Christianity is in crisis and many of our youth are checking out, for various reasons. Special Guest, Malcolm du Plessis, has seen this coming and has been working the last 5-6 years on an online library for what seems to be the future of what’s going to happen in Christianity and the world. Common Hymnal is an initiative that he has instigated which is basically aggregating creatives and their creativity from what might be called the fringes of the spiritual underground. Join in as Malcolm shares a story about writing a song that traveled the world, and the supernatural impact it made on a couple, and how these kinds of stories has kept him in the music industry for decades. He provides provocative insight into how colonization is inextricably intertwined with the story of Christianity, and you will learn the link between Apartheid and his relationship with America.
Malcolm has straddled the worlds of prophetic Christianity and showbiz for over forty years – ranging from church planter to record company executive; from songwriter to song publisher; from instigator of multicultural, multilingual worship music that fused praise and protest in the era of his native South Africa to artist manager in that same context; from consulting ministries, movements, artists, songwriters, record labels and publishing companies in the Christian arena to helping nurture the top 40 songwriters in the mainstream. He continues to consult for a range of organizations, yet identifies primarily as an underground activist and as a father figure to a growing number of young leaders. One of his priorities is his relentless call for the decolonization of the worship movement and for doors of dignity to be unlocked for more communities and ethnicities to contribute toward the “common” hymnal.
Bishop Desmond TuTu, as quoted by Malcolm:
“When the white man came from Europe, we had the land and they had the Bible. Then they asked us to pray. But when we opened our eyes, they had the land and we had the Bible.”
"It is too small a thing for you to be my servant to restore the tribes of Jacob and bring back those of Israel I have kept. I will also make you a light for the Gentiles, that my salvation may reach to the ends of the earth.”
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As Christians, we’ve been given the ministry of reconciliation. We’ve been reconciled to God, so therefore we can be reconciled to one another. Healing racial divides is what Special Guest, LaTasha “Tasha” Morrison delves into on today’s podcast. In John 17, Jesus prayed that we would be one, as He and the Father are one. Tasha covers some deep ground on how the Church has been complicit to racism, and her ideas to deconstruct that. By listening to marginalized voices and creating conversations, she has a mission to be the bridge by calling upon Christians and the Church to have a transformative response towards racial unity. It is this unity that will be a witness that points others to Christ.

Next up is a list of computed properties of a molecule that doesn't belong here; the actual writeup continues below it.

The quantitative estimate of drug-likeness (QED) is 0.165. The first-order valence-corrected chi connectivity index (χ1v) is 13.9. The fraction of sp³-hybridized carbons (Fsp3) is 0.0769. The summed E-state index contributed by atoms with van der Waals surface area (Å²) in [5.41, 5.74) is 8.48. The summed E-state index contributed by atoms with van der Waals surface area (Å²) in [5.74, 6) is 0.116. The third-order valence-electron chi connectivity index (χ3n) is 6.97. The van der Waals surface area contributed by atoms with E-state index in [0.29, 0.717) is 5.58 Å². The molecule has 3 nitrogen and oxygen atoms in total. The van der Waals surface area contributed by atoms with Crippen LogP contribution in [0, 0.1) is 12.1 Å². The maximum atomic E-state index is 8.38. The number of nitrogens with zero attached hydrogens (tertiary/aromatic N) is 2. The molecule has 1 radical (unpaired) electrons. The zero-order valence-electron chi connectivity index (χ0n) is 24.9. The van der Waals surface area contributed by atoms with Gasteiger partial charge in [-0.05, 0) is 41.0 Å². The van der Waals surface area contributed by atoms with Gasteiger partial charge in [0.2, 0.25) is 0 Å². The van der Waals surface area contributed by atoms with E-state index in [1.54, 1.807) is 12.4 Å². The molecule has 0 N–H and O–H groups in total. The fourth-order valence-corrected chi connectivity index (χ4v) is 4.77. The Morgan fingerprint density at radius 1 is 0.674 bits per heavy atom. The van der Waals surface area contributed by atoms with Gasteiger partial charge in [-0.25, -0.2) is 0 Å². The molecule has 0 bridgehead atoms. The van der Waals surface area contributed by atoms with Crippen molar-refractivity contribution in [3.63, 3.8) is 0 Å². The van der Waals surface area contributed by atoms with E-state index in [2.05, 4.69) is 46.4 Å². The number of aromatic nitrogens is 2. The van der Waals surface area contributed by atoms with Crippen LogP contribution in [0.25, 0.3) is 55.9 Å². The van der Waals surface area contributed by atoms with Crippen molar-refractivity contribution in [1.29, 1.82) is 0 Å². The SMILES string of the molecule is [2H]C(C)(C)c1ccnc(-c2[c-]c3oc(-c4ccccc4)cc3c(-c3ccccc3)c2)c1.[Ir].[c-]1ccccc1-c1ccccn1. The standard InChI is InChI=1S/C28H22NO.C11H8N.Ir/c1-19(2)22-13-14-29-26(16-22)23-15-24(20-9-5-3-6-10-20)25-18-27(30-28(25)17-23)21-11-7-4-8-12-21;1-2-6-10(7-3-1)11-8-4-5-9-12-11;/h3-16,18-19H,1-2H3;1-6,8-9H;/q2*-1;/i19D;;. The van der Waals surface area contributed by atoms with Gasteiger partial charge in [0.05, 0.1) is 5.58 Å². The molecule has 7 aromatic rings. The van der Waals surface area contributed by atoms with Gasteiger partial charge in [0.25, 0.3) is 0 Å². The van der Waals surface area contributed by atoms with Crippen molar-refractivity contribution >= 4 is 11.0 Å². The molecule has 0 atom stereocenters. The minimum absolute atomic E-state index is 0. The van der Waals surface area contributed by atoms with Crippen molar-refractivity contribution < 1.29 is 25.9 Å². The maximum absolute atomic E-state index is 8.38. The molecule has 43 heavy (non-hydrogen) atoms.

Tasha lives in Atlanta, Georgia, and is Founder and President of an organization called “Be the Bridge”, whose mission is to help people have a distinct and transformative conversation around racial healing. “Be the Bridge” has a world-wide reach, with groups in North America, Italy, Canada, and New Zealand, and continues to grow.
If you’ve ever struggled with reading and comprehending scripture, you’re not going to want to miss today’s episode. Special guest, Sharon Kaselonis, shares the problems she encountered in studying the Bible, her prayer to the Lord to know and understand Him, and the gracious resolution He provided to her. Her new book, Jesus, Day by Day, is a daily devotional that teaches you to look for Jesus throughout the scriptures and takes you through a chronological one-year reading plan that covers the entire Bible, so that you can know and understand Him, too.
Sharon is an attorney, homeschool mom, writer, speaker, and educator whose passion is to inspire believers worldwide to read and know and study the Bible for themselves. Previously, she practiced law in the Washington, D.C., area, before serving as the director of women’s ministry at a large church in Jacksonville, Oregon. Sharon and her husband, Ray, live in Scottsdale, Arizona, with their two children.
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